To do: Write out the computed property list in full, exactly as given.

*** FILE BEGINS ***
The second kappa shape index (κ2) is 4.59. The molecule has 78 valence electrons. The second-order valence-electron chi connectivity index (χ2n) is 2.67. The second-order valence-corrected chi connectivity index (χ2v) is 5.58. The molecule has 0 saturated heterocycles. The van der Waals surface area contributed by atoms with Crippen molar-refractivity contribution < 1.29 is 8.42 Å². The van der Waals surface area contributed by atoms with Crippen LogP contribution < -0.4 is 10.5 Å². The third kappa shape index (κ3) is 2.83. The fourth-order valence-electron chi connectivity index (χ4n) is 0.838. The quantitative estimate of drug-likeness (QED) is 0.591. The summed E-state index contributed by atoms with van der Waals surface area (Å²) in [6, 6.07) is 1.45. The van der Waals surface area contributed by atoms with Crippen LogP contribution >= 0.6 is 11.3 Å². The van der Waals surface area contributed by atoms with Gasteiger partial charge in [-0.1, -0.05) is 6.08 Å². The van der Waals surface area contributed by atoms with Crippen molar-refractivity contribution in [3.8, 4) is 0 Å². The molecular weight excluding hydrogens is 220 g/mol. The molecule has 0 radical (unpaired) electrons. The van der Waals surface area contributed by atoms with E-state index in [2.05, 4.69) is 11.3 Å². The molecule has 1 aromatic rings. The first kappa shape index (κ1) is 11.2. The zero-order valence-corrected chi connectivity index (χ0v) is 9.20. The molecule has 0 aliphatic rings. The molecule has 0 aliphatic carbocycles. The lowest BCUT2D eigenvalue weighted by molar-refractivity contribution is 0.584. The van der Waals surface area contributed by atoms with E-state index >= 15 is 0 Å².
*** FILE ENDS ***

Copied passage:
The second kappa shape index (κ2) is 4.59. The molecule has 78 valence electrons. The second-order valence-electron chi connectivity index (χ2n) is 2.67. The second-order valence-corrected chi connectivity index (χ2v) is 5.58. The molecule has 0 saturated heterocycles. The van der Waals surface area contributed by atoms with Crippen molar-refractivity contribution < 1.29 is 8.42 Å². The van der Waals surface area contributed by atoms with Crippen LogP contribution < -0.4 is 10.5 Å². The third kappa shape index (κ3) is 2.83. The fourth-order valence-electron chi connectivity index (χ4n) is 0.838. The quantitative estimate of drug-likeness (QED) is 0.591. The summed E-state index contributed by atoms with van der Waals surface area (Å²) in [6, 6.07) is 1.45. The van der Waals surface area contributed by atoms with Crippen LogP contribution >= 0.6 is 11.3 Å². The van der Waals surface area contributed by atoms with Gasteiger partial charge in [-0.1, -0.05) is 6.08 Å². The van der Waals surface area contributed by atoms with Crippen molar-refractivity contribution in [3.8, 4) is 0 Å². The molecular weight excluding hydrogens is 220 g/mol. The molecule has 0 radical (unpaired) electrons. The van der Waals surface area contributed by atoms with E-state index in [2.05, 4.69) is 11.3 Å². The molecule has 1 aromatic rings. The first kappa shape index (κ1) is 11.2. The zero-order valence-corrected chi connectivity index (χ0v) is 9.20. The molecule has 0 aliphatic rings. The molecule has 0 aliphatic carbocycles. The lowest BCUT2D eigenvalue weighted by molar-refractivity contribution is 0.584. The van der Waals surface area contributed by atoms with E-state index >= 15 is 0 Å².